Monday, June 20, 2011

Some Atlanta Hawks Thoughts Inspired By the 48th Pick

1) It's not flippant to say the Hawks should draft the best player, regardless of position, with the 48th pick of the 2011 NBA Draft. That's really all a team can do in that position. (Ignoring, for the moment, how a team got itself in that position.)

Looking at the most recent mock draft at DraftExpress, there are some potentially useful (potentially useful being defined, for the purposes of the 48th pick, as a likely bet to make the roster and a non-zero chance of becoming a rotation player within two seasons) players available with the 48th pick: David Lighty, Isaiah Thomas, Cory Joseph, and Andrew Goudelock.

2) The Hawks should consider buying the 32nd or 34th pick from Cleveland or Washington. There's relatively little chance the Hawks will get an immediate rotation player at that spot in the draft but it's still preferable to wasting roster spots on older, non-rotation players like Josh Powell or Etan Thomas, and, given the team's cap situation, they're not likely to have any really good options when it comes to filling out the bench.

3) All of my off-season speculation about the Hawks assumes the existence of a 2011-12 NBA season and that the Hawks bring back (or, at least make a serious attempt to being back) Jason Collins as a defensive specialist in the post, at least one of Damien Wilkins or Pape Sy as a defensive specialist on the wing, and give Magnum Rolle a chance to make the roster as an emergency backup in the frontcourt.

4) Though I assume the Hawks will explore the trade market for both Marvin Williams and Kirk Hinrich and would listen if, say, Cleveland or New Orleans inquired about making an immediate upgrade at the 2-guard, let's say the Hawks don't make any trades. What kind of players would they need to acquire to fill out a balanced roster?

In order of importance...
  • A backup two-guard who can either defend or spread the floor, preferably both
  • A legitimate backup power forward to fill the fourth spot in the post rotation
  • A third-string point guard
5) Barring a significant trade that fundamentally reshapes the roster, the Hawks should not consider, at any price, re-signing Jamal Crawford as he duplicates many of Joe Johnson's strengths and weaknesses while being less good than Johnson, takes possessions away from Josh Smith and Al Horford, of whom more must be demanded* if the Hawks are going to improve, and takes minutes away from Jeff Teague (younger, possibly better) and Kirk Hinrich (a better complement to Teague, to Johnson, and to Smith and Horford should the Hawks choose to start playing through them in the post more often).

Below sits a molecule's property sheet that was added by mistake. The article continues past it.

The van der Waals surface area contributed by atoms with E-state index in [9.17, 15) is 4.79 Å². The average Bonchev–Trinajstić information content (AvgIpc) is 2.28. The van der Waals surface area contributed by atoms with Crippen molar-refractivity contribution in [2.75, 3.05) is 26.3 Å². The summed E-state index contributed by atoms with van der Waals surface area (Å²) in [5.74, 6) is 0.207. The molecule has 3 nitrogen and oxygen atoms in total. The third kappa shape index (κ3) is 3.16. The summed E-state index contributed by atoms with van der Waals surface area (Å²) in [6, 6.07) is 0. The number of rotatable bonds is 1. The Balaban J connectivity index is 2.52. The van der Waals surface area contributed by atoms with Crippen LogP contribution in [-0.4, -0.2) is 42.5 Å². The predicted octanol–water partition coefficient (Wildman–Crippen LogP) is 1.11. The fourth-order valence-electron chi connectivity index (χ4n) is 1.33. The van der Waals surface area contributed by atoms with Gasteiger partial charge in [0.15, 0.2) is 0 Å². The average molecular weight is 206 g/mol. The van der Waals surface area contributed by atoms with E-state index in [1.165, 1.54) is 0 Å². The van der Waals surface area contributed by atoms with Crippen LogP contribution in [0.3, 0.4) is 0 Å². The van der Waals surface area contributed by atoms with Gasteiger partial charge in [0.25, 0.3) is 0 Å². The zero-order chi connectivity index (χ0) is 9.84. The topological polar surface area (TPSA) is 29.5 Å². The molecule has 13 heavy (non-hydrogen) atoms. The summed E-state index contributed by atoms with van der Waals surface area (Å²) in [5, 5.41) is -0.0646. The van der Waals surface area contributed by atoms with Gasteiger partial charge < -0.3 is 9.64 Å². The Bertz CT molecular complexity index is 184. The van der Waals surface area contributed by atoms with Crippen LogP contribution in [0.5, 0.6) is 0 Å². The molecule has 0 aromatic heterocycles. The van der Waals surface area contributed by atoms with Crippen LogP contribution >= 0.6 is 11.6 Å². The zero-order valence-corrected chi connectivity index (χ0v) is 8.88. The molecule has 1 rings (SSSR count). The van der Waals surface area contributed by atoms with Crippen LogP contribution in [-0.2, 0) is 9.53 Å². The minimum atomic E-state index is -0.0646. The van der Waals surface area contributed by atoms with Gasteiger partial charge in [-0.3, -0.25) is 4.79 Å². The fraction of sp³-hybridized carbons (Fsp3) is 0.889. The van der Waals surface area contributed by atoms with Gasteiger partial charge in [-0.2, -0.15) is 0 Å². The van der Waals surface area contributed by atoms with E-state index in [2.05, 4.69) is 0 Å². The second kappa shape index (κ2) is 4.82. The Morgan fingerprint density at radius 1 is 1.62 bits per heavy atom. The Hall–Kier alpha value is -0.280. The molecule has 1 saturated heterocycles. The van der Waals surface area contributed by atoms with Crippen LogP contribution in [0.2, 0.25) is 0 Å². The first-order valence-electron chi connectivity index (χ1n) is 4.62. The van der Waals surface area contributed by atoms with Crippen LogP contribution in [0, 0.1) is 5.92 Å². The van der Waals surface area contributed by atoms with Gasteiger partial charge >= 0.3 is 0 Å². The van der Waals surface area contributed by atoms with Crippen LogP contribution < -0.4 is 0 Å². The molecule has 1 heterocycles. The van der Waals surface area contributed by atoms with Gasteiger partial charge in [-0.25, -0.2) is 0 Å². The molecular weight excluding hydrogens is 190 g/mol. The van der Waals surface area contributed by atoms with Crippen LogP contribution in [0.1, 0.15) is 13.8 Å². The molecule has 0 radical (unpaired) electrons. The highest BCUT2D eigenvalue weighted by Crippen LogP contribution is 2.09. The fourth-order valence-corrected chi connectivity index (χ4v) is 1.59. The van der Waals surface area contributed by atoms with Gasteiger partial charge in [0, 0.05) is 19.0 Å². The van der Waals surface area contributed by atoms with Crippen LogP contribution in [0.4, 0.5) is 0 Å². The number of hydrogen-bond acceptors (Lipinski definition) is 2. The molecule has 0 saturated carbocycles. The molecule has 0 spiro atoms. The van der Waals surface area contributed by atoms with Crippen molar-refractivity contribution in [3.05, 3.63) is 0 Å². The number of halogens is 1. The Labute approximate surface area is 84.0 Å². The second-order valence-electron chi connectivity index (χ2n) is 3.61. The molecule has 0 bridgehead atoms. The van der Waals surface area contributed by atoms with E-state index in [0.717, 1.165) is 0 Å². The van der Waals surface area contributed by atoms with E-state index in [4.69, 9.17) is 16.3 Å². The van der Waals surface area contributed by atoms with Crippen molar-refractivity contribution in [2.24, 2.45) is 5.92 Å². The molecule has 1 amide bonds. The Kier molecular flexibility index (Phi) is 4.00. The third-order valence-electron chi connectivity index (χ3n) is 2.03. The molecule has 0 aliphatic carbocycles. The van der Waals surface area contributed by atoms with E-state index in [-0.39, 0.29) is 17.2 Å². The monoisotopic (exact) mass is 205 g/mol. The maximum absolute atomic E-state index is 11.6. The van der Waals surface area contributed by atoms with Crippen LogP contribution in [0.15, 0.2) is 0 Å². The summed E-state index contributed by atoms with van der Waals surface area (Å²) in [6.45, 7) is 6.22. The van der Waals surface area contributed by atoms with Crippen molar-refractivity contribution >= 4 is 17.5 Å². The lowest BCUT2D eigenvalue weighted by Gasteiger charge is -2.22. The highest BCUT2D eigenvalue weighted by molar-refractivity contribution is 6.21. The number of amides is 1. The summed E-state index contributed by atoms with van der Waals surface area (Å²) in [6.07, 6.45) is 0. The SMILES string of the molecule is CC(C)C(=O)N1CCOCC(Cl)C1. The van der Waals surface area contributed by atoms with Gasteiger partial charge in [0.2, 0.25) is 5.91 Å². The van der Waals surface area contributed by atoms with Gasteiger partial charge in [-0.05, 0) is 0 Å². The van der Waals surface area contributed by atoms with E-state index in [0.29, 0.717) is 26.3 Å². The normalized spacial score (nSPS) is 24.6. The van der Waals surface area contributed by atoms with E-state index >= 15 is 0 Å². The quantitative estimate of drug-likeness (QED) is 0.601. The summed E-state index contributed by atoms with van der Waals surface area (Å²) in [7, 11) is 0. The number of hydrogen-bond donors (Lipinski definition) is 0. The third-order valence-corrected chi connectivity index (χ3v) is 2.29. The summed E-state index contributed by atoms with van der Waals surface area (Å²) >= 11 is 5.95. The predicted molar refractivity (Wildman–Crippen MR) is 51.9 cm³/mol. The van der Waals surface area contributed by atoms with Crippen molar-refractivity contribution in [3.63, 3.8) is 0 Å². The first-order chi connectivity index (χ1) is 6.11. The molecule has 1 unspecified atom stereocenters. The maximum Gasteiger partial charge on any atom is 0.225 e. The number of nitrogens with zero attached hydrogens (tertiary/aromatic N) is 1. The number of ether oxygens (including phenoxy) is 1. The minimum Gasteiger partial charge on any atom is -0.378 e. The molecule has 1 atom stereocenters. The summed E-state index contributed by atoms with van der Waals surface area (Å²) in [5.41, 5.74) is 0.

The Hawks got all they could have expected, if not more, from Crawford over the past two seasons but it's time to move on.

*And, if more is demanded and Smith or Horford is found wanting, the Hawks must then explore trading one or both as means to make the team better.


Adam Malka said...

Bret -

Does this mean, so long as the roster remains largely intact, that you'd prioritize adding a 3rd string point guard over a backup small forward/wing? Put another way, are you comfortable enough with a Marvin Williams/Damien Wilkins duo at the 3 that you'd rather see the team add two more guards before addressing the offensive shortcomings of that position?

Bret LaGree said...

Adam --

Improving the production at the small forward position is the greatest opportunity this team has. Instead of taking that opportunity, I expect the Hawks to staff the position with Williams, Wilkins and Sy. If all three of those guys are around, it'd be tough to use another roster spot on a big and/or poor shooting wing.

Or, Joe Johnson and Josh Smith will both play more at the three and that will necessitate adding at least one guard and a frontcourt rotation player.

Also, the Hawks finished the playoffs without a healthy point guard. I think a third-string, emergency point guard is, if not essential, at least a prudent use of a roster spot.